Hearing the voice of the estranged Other: Abolitionist ethical hermeneutics

Scott, David (2016). Hearing the voice of the estranged Other: Abolitionist ethical hermeneutics. Kriminolosches Journal, 3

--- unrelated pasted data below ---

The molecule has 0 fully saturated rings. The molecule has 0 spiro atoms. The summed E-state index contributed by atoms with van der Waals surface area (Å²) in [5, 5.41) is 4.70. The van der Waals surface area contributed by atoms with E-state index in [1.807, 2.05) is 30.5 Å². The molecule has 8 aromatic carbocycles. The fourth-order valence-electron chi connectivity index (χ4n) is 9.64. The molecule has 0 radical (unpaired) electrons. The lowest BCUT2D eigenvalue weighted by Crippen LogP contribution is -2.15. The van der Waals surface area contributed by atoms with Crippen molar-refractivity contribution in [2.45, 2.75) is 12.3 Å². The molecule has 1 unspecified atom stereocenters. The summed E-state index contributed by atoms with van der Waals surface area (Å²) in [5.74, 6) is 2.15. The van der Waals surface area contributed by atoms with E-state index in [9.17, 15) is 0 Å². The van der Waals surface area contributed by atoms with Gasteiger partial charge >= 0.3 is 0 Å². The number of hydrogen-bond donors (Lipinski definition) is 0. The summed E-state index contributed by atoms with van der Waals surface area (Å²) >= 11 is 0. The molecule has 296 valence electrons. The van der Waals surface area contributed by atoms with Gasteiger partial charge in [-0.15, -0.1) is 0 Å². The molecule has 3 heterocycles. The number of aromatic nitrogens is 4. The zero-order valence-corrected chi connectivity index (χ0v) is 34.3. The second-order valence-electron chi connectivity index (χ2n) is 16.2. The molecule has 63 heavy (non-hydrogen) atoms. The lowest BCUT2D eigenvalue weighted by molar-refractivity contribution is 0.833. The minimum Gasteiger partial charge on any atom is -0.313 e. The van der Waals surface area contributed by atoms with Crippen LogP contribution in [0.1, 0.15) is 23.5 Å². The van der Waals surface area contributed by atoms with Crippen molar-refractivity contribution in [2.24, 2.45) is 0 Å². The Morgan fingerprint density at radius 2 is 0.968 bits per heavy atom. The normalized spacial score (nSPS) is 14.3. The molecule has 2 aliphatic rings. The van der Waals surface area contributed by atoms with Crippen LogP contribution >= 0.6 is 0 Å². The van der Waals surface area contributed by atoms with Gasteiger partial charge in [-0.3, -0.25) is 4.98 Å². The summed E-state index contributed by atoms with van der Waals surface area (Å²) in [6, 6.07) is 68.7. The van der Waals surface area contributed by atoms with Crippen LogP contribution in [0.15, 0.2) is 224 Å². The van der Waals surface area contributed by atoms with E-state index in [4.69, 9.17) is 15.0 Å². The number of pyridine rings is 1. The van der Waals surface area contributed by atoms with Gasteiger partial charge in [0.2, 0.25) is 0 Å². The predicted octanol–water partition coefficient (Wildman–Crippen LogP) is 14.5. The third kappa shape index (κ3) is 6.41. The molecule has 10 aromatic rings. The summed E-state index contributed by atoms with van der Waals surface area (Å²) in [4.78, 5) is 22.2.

This article explores the ethico-political justifications for hearing the prisoner voice from an abolitionist perspective. It starts by locating the interpretation of prisoner narratives within the specific moral context of the prison place and moves on to consider whether discourse ethics can effectively safeguard the voice of the prisoner. After identifying the strengths and weaknesses of discourse ethics and their application in liberal penologies, the discussion turns to the alternative critical theory of liberation ethics. Enrique Dussel (2013) has argued that we have an ethico- political responsibility to not only ensure material conditions are in place to facilitate voice but also to adopt the worldview of the powerless. Whilst such a position cannot be uncritically accepted, an argument is made for the selective adoption of the prisoner voice which is consistent with an abolitionist normative framework promoting emancipatory politics and praxis. The article draws to a conclusion by considering normative principles that can guide abolitionists when the prisoner voice is silenced.

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